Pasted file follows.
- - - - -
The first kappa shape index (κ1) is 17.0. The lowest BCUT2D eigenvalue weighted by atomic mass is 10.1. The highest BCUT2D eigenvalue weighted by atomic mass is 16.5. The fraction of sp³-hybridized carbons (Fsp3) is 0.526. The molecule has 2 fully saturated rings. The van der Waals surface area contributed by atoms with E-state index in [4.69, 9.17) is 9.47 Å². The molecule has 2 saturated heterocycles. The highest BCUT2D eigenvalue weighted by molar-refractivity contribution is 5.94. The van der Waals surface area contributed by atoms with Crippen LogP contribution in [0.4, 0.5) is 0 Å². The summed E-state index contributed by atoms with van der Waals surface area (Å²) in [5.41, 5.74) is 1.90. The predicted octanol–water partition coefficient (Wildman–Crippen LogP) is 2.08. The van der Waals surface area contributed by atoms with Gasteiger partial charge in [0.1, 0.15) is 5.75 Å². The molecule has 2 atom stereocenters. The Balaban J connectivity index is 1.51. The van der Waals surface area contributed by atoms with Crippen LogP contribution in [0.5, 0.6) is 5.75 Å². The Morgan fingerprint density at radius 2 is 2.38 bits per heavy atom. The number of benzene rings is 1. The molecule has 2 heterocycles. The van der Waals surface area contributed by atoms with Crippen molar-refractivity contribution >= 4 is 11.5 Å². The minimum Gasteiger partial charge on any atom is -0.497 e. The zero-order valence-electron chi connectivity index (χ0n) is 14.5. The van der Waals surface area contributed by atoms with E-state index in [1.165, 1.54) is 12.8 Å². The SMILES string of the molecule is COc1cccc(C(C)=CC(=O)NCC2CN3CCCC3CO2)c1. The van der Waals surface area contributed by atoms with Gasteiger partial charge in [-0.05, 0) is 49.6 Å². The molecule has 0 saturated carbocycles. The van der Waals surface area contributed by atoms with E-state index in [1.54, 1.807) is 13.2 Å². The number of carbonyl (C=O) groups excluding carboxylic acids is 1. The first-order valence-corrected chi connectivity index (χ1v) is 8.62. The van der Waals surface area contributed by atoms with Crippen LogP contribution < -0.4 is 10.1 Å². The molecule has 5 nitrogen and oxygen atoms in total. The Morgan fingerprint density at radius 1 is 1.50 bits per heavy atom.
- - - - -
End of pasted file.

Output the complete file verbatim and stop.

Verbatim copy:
The first kappa shape index (κ1) is 17.0. The lowest BCUT2D eigenvalue weighted by atomic mass is 10.1. The highest BCUT2D eigenvalue weighted by atomic mass is 16.5. The fraction of sp³-hybridized carbons (Fsp3) is 0.526. The molecule has 2 fully saturated rings. The van der Waals surface area contributed by atoms with E-state index in [4.69, 9.17) is 9.47 Å². The molecule has 2 saturated heterocycles. The highest BCUT2D eigenvalue weighted by molar-refractivity contribution is 5.94. The van der Waals surface area contributed by atoms with Crippen LogP contribution in [0.4, 0.5) is 0 Å². The summed E-state index contributed by atoms with van der Waals surface area (Å²) in [5.41, 5.74) is 1.90. The predicted octanol–water partition coefficient (Wildman–Crippen LogP) is 2.08. The van der Waals surface area contributed by atoms with Gasteiger partial charge in [0.1, 0.15) is 5.75 Å². The molecule has 2 atom stereocenters. The Balaban J connectivity index is 1.51. The van der Waals surface area contributed by atoms with Crippen LogP contribution in [0.5, 0.6) is 5.75 Å². The Morgan fingerprint density at radius 2 is 2.38 bits per heavy atom. The number of benzene rings is 1. The molecule has 2 heterocycles. The van der Waals surface area contributed by atoms with Crippen molar-refractivity contribution >= 4 is 11.5 Å². The minimum Gasteiger partial charge on any atom is -0.497 e. The zero-order valence-electron chi connectivity index (χ0n) is 14.5. The van der Waals surface area contributed by atoms with E-state index in [1.165, 1.54) is 12.8 Å². The SMILES string of the molecule is COc1cccc(C(C)=CC(=O)NCC2CN3CCCC3CO2)c1. The van der Waals surface area contributed by atoms with Gasteiger partial charge in [-0.05, 0) is 49.6 Å². The molecule has 0 saturated carbocycles. The van der Waals surface area contributed by atoms with E-state index in [1.54, 1.807) is 13.2 Å². The number of carbonyl (C=O) groups excluding carboxylic acids is 1. The first-order valence-corrected chi connectivity index (χ1v) is 8.62. The van der Waals surface area contributed by atoms with Crippen LogP contribution < -0.4 is 10.1 Å². The molecule has 5 nitrogen and oxygen atoms in total. The Morgan fingerprint density at radius 1 is 1.50 bits per heavy atom.